The information you (your client) provided identified connections between transactions which enabled the Service to understand tax implications that might not otherwise have been revealed. The Service was able to reach a conclusion about the probability that the taxpayer had underpaid tax with limited additional research and analysis, materially reducing the Service resources required to address the issue. The presence of these positive factors warrants an increase in the award percentage above the statutory minimum award of 15%. While the positive factors reflect material contributions to the audit, those contributions were not extraordinary. There were no material negative factors. An award of 22% of collected proceeds is warranted in this case, taking into account the extent to which you (your client) substantially contributed to actions by the IRS

Exhibit 25.2.2-9 
Award Recommendation-Opportunity to Comment

Whistleblower Office Claim Number(s) _________________________

[Name and address of whistleblower]

[Name and address of representative]

After receipt of a summary of an award recommendation under 26 USC 7623 from the IRS Whistleblower Office, dated [date],
  • I agree with the award recommendation.

  • I disagree with the award recommendation. I am providing comments on the summary award report. My comments are attached.

  • I wish to receive a copy of the full recommendation, and may choose to review the supporting documents. I understand that I and/or my representative will be permitted to review the supporting documents at the IRS Whistleblower Office in Washington DC, and that I/we may not copy the supporting documents. I further understand that I must submit comments or indicate my intention to review the supporting documents within 30 days of my receipt of the full recommendation. I have attached the confidentiality agreement provided signed by myself and my representative.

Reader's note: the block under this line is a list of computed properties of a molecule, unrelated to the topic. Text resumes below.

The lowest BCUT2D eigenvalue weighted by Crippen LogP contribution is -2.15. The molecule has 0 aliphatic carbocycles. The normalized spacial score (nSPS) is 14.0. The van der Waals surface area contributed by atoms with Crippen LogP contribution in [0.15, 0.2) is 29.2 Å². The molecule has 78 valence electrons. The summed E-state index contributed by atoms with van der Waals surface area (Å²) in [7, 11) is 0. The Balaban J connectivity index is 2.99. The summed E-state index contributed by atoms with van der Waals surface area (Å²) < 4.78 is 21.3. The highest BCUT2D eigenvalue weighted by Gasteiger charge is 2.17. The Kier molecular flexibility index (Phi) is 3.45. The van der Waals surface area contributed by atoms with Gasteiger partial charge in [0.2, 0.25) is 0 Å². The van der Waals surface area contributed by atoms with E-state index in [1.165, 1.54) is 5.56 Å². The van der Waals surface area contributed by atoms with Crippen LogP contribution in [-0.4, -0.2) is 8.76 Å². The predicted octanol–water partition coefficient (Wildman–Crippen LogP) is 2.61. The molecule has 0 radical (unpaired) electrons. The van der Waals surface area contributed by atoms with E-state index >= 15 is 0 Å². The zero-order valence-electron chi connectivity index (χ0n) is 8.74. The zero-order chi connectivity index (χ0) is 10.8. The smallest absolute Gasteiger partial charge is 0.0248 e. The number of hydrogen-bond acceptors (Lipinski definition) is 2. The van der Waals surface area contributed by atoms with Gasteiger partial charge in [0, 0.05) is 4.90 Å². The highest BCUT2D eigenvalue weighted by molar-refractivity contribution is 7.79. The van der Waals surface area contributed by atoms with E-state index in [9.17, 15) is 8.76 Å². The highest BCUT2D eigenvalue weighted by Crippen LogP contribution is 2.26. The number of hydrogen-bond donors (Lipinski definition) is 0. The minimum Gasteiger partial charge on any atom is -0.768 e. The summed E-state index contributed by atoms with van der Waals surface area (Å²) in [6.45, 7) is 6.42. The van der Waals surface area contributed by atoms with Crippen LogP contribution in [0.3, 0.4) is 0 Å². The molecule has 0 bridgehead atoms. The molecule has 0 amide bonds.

Whistleblower signature and date


Whistleblower representative signature and date

Exhibit 25.2.2-10 
Confidentiality Agreement

I, (name of whistleblower/representative), have received notice from the IRS of the award recommendation in the case initiated by my submission of a claim for award under 26 USC 7623 (state claim number). I wish to participate in the administrative proceeding leading to the determination of an award by the Director of the Whistleblower Office in this case, by reviewing additional information related to the award recommendation. I understand that information will not be disclosed to me unless the disclosure is necessary as part of the administrative proceeding, and unless I agree to maintain the confidentiality of any information on taxpayers other than myself (my client) disclosed to me. I agree that I will use any information disclosed to me (my client) by the Whistleblower Office only for the purpose of preparing comments on the recommendation to the Director, or in appealing the Director’s determination by petitioning the US Tax Court. I understand that use of any information disclosed to me (my client) for any other purpose may be considered a negative factor in determining the award payable under 26 USC 7623, and may result in a reduction of the award (but not less than the minimum award required by law). This agreement applies to any information disclosed as part of the administrative proceeding leading to the determination by the Director of the Whistleblower Office, including information contained in a Preliminary Award Report or any other information made available for my review by the IRS Whistleblower Office. Any disclosures made in connection with a request for review of the Director’s determination by the US Tax Court, including re-disclosure of information previously disclosed as part of the administrative proceeding, will be governed by the rules of the Court.